Good Service

 

Many citizens are forced to choose their mode of transport depending on the climate, private or professional constraints, their physical abilities and their financial capacities. Good Move aims to offer users a range of integrated services, which replace the need to own a personal car, and which promote the combination of modes of travel and public transport networks. To do this, the Region has
chosen three main areas of development:

  • Bring the transport options together, both digitally and physically, in terms of information, reservation and price, to facilitate mobility and multimodality;
  • Increase the quality, readability and accessibility of public transport networks and services;
  • Strengthen the interconnection of different services and intermodality through the development of hubs.

 

The term Mobility as a Service includes the integration of the transport offer into digital applications and platforms. The "service" approach to mobility allows mobility practices to be dissociated from vehicle ownership. Thanks to the combination of existing transport networks and new forms of mobility, MaaS offers solutions for getting around, which are customised according to the users and which adapt to their travel needs.

More info (French or Dutch) :

Fiche diagnostic : À Bruxelles, peut-on se déplacer en voiture sans – forcément - en posséder une ? (2.12 MB)

Bruxelles Mobilité a développé des guides techniques pour aider les chefs de projet en matière d'aménagement de l'espace public.

Voir aussi : le Guide de l’espace public bruxellois, Pyblik pour les concepteurs chargés de l’aménagement des espaces publics

 

Mobility as a Service

Brussels today has a highly diverse mobility offer which includes various shared services, but it is nevertheless presented as a juxtaposition of products and concepts rather than as an integrated and clear service for users. Indeed, mobility is still acquired mainly through the purchase of transport tickets or a vehicle. In recent years, a mobility offer has been developed in Brussels that is presented more as a service: taxis, cars, bicycles and scooters, self-service and rental, etc. This trend will be reinforced with the advent of connectivity technologies. The Region wants to increase the overall efficiency of this system in order to achieve its mobility objectives, by improving the quality of the mobility offer for the benefit of the user. The user will then have access to the combined offer of the various operators through a single, customisable interface, while benefiting from standardised information and payment methods.

Another important aspect of the MaaS deployment, in which the Region has a central role to play, is to organise the sharing of mobility data. Indeed, data is the raw material of the smart city; it can be transformed into new services! Thus, Brussels Mobility has collected and collated a range of data related to mobility and public works in geographical information systems (Mobigis), which are accessible to the public and provide various interactive maps. In addition, the Brussels public sector has also gathered a wealth of information related to mobility on its Open Data Store portal. One of the Region's objectives, through this channel, is to allow citizens or mobility professionals to consult this data or to reuse it to create mobile applications facilitating mobility for all!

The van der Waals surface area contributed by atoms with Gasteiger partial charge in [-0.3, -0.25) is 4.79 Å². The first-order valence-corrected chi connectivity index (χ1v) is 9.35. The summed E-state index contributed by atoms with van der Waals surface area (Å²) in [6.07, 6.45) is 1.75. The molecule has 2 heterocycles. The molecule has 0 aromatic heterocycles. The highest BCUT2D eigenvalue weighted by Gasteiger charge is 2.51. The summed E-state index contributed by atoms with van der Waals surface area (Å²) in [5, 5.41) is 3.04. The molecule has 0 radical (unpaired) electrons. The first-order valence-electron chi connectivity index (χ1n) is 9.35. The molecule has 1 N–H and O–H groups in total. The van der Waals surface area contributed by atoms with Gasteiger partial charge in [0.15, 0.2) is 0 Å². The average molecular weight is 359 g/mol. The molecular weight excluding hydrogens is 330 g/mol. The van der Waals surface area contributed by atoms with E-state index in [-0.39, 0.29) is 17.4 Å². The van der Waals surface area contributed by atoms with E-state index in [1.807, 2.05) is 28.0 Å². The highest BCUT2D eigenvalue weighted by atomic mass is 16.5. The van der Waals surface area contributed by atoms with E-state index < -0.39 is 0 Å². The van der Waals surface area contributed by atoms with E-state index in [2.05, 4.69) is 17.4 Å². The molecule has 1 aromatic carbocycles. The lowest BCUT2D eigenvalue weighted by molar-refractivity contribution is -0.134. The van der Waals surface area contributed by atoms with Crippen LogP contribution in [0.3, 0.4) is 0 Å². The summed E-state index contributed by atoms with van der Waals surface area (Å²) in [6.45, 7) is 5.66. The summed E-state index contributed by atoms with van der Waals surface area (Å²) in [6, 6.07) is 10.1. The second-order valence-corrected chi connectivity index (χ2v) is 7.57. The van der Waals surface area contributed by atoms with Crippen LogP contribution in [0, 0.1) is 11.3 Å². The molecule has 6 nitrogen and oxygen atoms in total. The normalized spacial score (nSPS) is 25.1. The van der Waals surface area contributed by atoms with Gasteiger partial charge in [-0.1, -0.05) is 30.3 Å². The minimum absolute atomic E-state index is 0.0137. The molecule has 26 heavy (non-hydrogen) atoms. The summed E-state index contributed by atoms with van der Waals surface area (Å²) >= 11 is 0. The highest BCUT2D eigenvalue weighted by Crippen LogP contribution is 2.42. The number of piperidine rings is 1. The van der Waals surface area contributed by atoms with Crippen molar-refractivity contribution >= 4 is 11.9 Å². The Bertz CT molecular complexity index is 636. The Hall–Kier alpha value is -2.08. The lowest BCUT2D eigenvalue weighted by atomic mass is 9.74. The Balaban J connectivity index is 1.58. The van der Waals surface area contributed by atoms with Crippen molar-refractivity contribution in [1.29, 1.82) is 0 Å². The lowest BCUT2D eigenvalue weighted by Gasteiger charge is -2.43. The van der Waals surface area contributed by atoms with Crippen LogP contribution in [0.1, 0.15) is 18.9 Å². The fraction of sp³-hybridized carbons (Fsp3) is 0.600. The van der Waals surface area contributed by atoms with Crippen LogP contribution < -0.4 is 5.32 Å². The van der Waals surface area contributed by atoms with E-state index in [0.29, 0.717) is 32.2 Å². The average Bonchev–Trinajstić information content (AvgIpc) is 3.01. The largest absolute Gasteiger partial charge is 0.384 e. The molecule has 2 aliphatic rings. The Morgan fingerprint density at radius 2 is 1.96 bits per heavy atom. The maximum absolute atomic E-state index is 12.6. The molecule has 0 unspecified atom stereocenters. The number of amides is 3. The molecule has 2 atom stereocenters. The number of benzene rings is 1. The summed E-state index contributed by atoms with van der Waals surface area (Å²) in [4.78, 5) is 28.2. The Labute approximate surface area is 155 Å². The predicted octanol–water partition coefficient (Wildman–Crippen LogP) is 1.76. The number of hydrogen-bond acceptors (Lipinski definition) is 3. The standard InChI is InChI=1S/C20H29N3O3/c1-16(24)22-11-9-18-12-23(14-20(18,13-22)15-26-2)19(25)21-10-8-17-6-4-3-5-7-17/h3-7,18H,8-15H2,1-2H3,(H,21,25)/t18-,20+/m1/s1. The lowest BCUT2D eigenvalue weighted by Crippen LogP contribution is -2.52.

Finally, within the Smart Mobility Committee platform, Brussels Mobility brings together all mobility stakeholders in order to develop a coordinated, transversal and multidisciplinary approach to mobility issues in general.

 

 

Brussels Smart Mobility

Today we need to change the way we travel and transport our goods in order to find a solution to traffic jams, improve road safety, reduce the adverse consequences of motorised travel on the habitat and the environment, address inequalities in mobility, etc. In short, we want a capital that is easily accessible in an attractive public space. The Smart City can help us to do this by developing intelligent solutions based on data and technology to improve the quality of life in the city. Indeed, the "smart" city allows mobility to be managed efficiently using the existing infrastructure, technology to be used for greater interaction and collaboration to be improved between the different mobility stakeholders.
 

The Smart City Committee

This is why Brussels Mobility brings together all mobility stakeholders in the Smart Mobility Committee platform in order to develop a coordinated, transversal and multidisciplinary approach to mobility in general. In short, this is a public support committee for Mobility as a Service (MaaS) bringing together the public sector (hub.brussels, Innoviris, STIB, CIRB, parking.brussels, Brussels Environment and the SNCB), the private sector, academics and researchers. They are working together to tackle the real challenge of "smart" mobility: encouraging multimodal travel, making the city more easily accessible, reducing the environmental damage and making the best use of public space. This welcome cooperation in a rapidly expanding sector will make it possible to promote and achieve a real change in behaviour.

The Smarter Cities Challenge

Brussels Mobility's victory in IBM's Smarter Cities Challenge in 2015 gave it free access to the expertise of this IT giant. For three weeks, six experts from different countries analysed how to improve the Region's mobility, drawing on available data and interviewing some 40 specialists and stakeholders. This work resulted in a first set of recommendations that you can discover in the Smarter Cities Challenge Report.

smart_mobility_brussels_report_v2_fr_.pdf (9.63 MB)